Written by Nicole Windmann,
Head of the SAP Accessibility Competence Center
As UNESCO celebrates the International Day of Universal Access to Information this year on September 28, I pause to reflect on my career, what I’ve learned along the way, and what it really takes to successfully drive accessibility in the IT industry.
One of the many things that the global COVID-19 pandemic underlined was the significance of access to information and information technology in our lives. When we were suddenly locked down away from our extended family, friends, classmates, colleagues, and clients, it was technology that kept us connected. Thanks to technology, we could follow up on the latest global COVID-19 news, inform ourselves where to get help in case of an infection, and how to best protect ourselves. We could continue learning, working, and driving our projects virtually. We could stay connected to friends and colleagues via our social networks and messengers. We could order goods online that we could not procure in our usual way. Our world was reduced to our home, laptop screens, and mobile phones. It was not perfect, but it was okay, as we were still connected and informed.
Yet what many of us (and I am deliberately not saying most) take for granted, is not granted for all. On September 28, we globally celebrate the International Day for Universal Access to Information. Under the motto “Access to Information — Saving Lives, Building Trust, Bringing Hope!”, UNESCO reminds us every year that access to information is a basic human right, albeit one whose impact is not yet felt worldwide due to political, cultural, or technical barriers.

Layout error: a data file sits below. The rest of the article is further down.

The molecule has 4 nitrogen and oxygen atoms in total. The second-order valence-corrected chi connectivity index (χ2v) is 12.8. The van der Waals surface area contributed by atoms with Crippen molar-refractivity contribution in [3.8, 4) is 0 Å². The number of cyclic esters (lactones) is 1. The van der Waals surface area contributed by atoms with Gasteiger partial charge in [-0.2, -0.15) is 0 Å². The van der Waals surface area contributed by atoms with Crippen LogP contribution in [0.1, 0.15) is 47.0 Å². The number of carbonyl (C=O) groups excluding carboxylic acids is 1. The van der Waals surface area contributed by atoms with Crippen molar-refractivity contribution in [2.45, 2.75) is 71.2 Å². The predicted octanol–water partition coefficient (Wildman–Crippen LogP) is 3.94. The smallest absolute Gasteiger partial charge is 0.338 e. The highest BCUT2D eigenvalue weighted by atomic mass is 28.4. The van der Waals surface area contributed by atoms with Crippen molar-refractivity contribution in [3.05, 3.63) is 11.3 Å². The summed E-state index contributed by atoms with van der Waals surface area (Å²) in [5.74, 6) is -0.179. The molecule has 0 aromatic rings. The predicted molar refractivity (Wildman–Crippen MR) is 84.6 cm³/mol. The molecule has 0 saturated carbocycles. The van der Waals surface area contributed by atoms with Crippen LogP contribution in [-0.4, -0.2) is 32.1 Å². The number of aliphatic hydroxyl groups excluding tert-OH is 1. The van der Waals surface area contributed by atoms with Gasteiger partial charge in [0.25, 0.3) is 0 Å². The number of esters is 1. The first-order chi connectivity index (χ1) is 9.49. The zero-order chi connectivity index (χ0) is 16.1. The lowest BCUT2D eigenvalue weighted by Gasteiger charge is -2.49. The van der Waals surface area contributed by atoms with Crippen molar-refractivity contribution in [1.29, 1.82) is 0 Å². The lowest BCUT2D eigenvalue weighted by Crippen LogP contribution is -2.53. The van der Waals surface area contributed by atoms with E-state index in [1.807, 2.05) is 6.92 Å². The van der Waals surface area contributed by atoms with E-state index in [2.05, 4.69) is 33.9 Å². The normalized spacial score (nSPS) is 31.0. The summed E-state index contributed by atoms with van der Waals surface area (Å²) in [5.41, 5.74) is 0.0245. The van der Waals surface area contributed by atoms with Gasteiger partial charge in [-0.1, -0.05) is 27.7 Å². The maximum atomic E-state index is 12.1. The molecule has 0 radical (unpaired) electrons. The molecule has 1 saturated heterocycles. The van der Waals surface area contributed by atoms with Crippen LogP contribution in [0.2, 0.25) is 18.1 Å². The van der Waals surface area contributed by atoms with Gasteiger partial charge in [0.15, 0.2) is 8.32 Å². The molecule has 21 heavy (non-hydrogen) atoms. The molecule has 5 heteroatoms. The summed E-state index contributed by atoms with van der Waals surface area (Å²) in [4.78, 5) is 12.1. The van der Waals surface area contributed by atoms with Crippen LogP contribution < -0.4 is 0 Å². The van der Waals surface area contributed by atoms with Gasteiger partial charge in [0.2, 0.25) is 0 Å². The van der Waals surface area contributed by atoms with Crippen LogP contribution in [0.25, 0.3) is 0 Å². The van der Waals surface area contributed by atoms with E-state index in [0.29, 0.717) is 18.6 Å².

For me, September 28 has become a day for personal reflection. You see, providing access to information technology has been driving my work for eight years now at SAP. My team’s responsibility is to provide the ground for our product teams to build accessibility into our products. And after all these many years, I can firmly say that accessibility needs three things to thrive:
3. A Process
Weird mix? Let me elaborate a bit:
The entire information technology industry carries with it a huge responsibility. With the design of our products, we inadvertently decide who is in — and who is not. So how can we build on our values and ensure that our products do not exclude users? How can we create a mindset that considers accessibility at the core of our work?
There are two things that can help us here: learning and experience. I will talk about learning in the next point, so let’s focus on experience first. Experiences influence the way we think and act. These can be our own personal experiences, or even those of others that we witness firsthand. We simply need to be able to connect to an experience in order to understand it. But with the systematic exclusion of people with disabilities from our schools, work life, and even social life, it is inevitable that certain experiences are simply not part of our collective imaginary.
I personally never had a classmate, fellow student, or colleague with digital accessibility needs, neither in school, nor during higher education, nor in my professional life before SAP. Isn’t that surprising considering that 1 in 7 people have a disability? Not when considering that inclusion in school is still the exception in many countries, and that the unemployment rate of people with disabilities is 40% higher than that of people with no disability of the same age.